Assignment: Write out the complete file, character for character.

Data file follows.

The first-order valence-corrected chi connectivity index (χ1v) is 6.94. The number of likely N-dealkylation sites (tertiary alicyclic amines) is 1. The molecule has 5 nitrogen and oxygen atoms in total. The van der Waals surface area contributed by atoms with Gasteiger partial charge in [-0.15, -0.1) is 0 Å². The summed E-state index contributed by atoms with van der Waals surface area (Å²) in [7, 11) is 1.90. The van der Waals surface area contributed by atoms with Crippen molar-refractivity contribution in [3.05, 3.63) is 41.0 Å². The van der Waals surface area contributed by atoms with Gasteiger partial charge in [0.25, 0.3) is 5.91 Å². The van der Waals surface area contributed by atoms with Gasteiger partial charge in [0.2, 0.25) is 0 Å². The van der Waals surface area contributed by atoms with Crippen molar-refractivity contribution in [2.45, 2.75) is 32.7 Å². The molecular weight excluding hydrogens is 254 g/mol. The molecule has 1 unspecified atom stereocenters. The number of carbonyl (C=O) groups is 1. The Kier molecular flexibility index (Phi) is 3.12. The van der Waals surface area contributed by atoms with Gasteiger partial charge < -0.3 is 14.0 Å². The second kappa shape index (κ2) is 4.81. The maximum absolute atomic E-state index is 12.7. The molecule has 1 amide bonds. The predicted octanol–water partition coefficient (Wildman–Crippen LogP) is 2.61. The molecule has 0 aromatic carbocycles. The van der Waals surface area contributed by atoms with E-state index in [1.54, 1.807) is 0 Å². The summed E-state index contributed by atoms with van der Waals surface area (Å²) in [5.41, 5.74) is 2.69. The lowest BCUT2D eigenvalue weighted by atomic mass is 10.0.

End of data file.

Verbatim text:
The first-order valence-corrected chi connectivity index (χ1v) is 6.94. The number of likely N-dealkylation sites (tertiary alicyclic amines) is 1. The molecule has 5 nitrogen and oxygen atoms in total. The van der Waals surface area contributed by atoms with Gasteiger partial charge in [-0.15, -0.1) is 0 Å². The summed E-state index contributed by atoms with van der Waals surface area (Å²) in [7, 11) is 1.90. The van der Waals surface area contributed by atoms with Crippen molar-refractivity contribution in [3.05, 3.63) is 41.0 Å². The van der Waals surface area contributed by atoms with Gasteiger partial charge in [0.25, 0.3) is 5.91 Å². The van der Waals surface area contributed by atoms with Gasteiger partial charge in [0.2, 0.25) is 0 Å². The van der Waals surface area contributed by atoms with Crippen molar-refractivity contribution in [2.45, 2.75) is 32.7 Å². The molecular weight excluding hydrogens is 254 g/mol. The molecule has 1 unspecified atom stereocenters. The number of carbonyl (C=O) groups is 1. The Kier molecular flexibility index (Phi) is 3.12. The van der Waals surface area contributed by atoms with Gasteiger partial charge < -0.3 is 14.0 Å². The second kappa shape index (κ2) is 4.81. The maximum absolute atomic E-state index is 12.7. The molecule has 1 amide bonds. The predicted octanol–water partition coefficient (Wildman–Crippen LogP) is 2.61. The molecule has 0 aromatic carbocycles. The van der Waals surface area contributed by atoms with E-state index in [1.54, 1.807) is 0 Å². The summed E-state index contributed by atoms with van der Waals surface area (Å²) in [5.41, 5.74) is 2.69. The lowest BCUT2D eigenvalue weighted by atomic mass is 10.0.